Article 143d  [Consolidation Support]
(1) Articles 109 and 115 in the version valid until 31 July 2009 are applicable for the last time on the 2010 budget. Articles 109 and 115 in the version in force on 1 Aug. 2009 are applicable for the first time on the 2011 budget; provided that credit authorizations existing on 31 Dec. 2010 for seperate assets remain untouched. The States [Länder] may, for the period 1 Jan. 2011 to 31 Dec. 2019, following applicable rules of State [Land] regulation, deviate from the provisions of Article 109 III. The budgets of the States [Länder] have to be planned in a way that the budget 2020 satisfies the requirements of Article 109 III 5. The Federation may, for the period 1 Jan. 2011 to 31 Dec. 2015 deviate from the provision of Article 115 II 2. The reduction of existing deficits should commence with the budget 2011. The yearly budgets have to be planned in a way that the budget 2016 satisfies the requirement of Article 115 II 2; details are regulated by a federal statute.
(2) To help observing the provisions of Article 109 III after 1 Jan. 2020, the States [Länder] of Berlin, Bremen, Saarland, Saxony-Anhalt, and Schleswig-Holstein for the period 2011 to 2019 may receive consolidation support out of the federal budget to the total extent of 800 million Euro per year. The shares are 300 million Euro for Bremen, 260 million Euro for Saarland, and 80 million Euro each for Berlin, Saxony-Anhalt, and Schleswig-Holstein. The support is extended on the basis of an administrative agreement according to a federal statute requiring the consent of the Senate [Bundesrat]. Receipt of the support requires a complete reduction of financial deficits until the end of 2010. The details, particularly regarding the yearly steps of reduction in financial deficits, the supervision of the reduction of financial deficits by the stability council as well as the sanctions in case of non-compliance with the steps of reduction, are regulated by federal statute requiring the consent of the Senate [Bundesrat] and by administrative agreement. The simultaneous receipt of consolidation support and reorganization support in case of extreme budget emergency is excluded.
(3) The financial burden resulting from consolidation support is carried by Federation and States [Länder] to one half each, the latter financing it from their share of the value added tax. Details are regulated by federal statute requiring the consent of the Senate [Bundesrat].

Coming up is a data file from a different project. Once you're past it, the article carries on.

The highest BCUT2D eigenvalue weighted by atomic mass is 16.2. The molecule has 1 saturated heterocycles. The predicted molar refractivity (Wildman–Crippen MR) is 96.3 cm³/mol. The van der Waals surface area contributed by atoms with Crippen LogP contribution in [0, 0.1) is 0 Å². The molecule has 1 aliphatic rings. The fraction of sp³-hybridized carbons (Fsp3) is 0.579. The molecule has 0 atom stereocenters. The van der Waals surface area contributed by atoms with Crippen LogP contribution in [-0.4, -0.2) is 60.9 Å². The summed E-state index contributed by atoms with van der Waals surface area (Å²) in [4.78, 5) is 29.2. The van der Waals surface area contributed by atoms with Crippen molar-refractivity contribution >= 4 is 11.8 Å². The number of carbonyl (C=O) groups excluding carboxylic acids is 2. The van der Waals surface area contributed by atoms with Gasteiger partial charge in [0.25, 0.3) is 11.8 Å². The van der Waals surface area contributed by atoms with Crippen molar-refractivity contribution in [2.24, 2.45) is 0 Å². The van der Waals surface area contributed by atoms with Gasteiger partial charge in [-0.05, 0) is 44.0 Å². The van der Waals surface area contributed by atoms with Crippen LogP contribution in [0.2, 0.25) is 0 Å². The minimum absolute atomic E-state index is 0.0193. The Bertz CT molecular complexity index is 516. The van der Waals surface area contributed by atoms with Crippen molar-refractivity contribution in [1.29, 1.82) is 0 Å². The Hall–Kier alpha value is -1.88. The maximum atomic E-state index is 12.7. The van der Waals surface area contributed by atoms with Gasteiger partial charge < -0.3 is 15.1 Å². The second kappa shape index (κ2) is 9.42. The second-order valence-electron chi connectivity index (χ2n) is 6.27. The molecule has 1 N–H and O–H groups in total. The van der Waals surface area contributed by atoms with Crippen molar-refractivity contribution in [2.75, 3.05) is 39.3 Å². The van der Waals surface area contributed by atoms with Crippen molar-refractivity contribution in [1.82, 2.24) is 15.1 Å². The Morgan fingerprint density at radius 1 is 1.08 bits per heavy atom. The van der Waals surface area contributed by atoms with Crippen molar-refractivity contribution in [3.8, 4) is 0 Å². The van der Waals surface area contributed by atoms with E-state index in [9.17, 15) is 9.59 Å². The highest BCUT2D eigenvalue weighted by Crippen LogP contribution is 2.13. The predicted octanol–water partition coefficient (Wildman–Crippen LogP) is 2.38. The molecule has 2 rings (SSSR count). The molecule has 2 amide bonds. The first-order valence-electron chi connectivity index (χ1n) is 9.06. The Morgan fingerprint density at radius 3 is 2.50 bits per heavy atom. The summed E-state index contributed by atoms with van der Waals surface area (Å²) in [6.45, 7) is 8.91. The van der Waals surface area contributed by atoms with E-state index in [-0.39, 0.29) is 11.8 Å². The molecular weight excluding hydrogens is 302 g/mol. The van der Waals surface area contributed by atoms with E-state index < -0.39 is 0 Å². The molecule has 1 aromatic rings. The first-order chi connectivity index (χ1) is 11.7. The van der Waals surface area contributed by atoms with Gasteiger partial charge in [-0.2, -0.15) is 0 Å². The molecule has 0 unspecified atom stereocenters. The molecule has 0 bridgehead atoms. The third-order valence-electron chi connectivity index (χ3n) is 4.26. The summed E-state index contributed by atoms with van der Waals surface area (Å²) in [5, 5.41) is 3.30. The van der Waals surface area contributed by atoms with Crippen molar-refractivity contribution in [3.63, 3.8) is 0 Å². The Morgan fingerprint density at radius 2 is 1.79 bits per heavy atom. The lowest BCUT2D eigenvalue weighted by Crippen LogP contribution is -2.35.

Article 144  [Ratification of the Constitution]
(1) This Constitution requires ratification by the parliaments of two thirds of the German States [Länder] in which it is for the time being to apply.
(2) Insofar as the applications of this Constitution is subject to restrictions in any State [Land] listed in Article 23 or in any part thereof, such State [Land] or part thereof has the right to send representatives to the House of Representatives [Bundestag] in accordance with Article 38 and to the Senate [Bundesrat] in accordance with Article 50.
 
Article 145  [Promulgation of the Constitution]
(1) The Parliamentary Council confirms in public session, with the participation of the deputies of Greater Berlin, the fact of ratification of this Constitution and signs and promulgates it.
(2) This Constitution comes into force at the end of the day of promulgation.
(3) It is published in the Federal Law Gazette.
 
Article 146   [Validity of the Constitution]
This Constitution, which is valid for the entire German people following the achievement of the unity and freedom of Germany, ceases to be in force on the day on which a constitution adopted by a free decision of the German people comes into force.

For methodology see: Comparing Constitutions and International Constitutional Law.
© 1994 - October 8th, 2013 / For corrections please contact A. Tschentscher.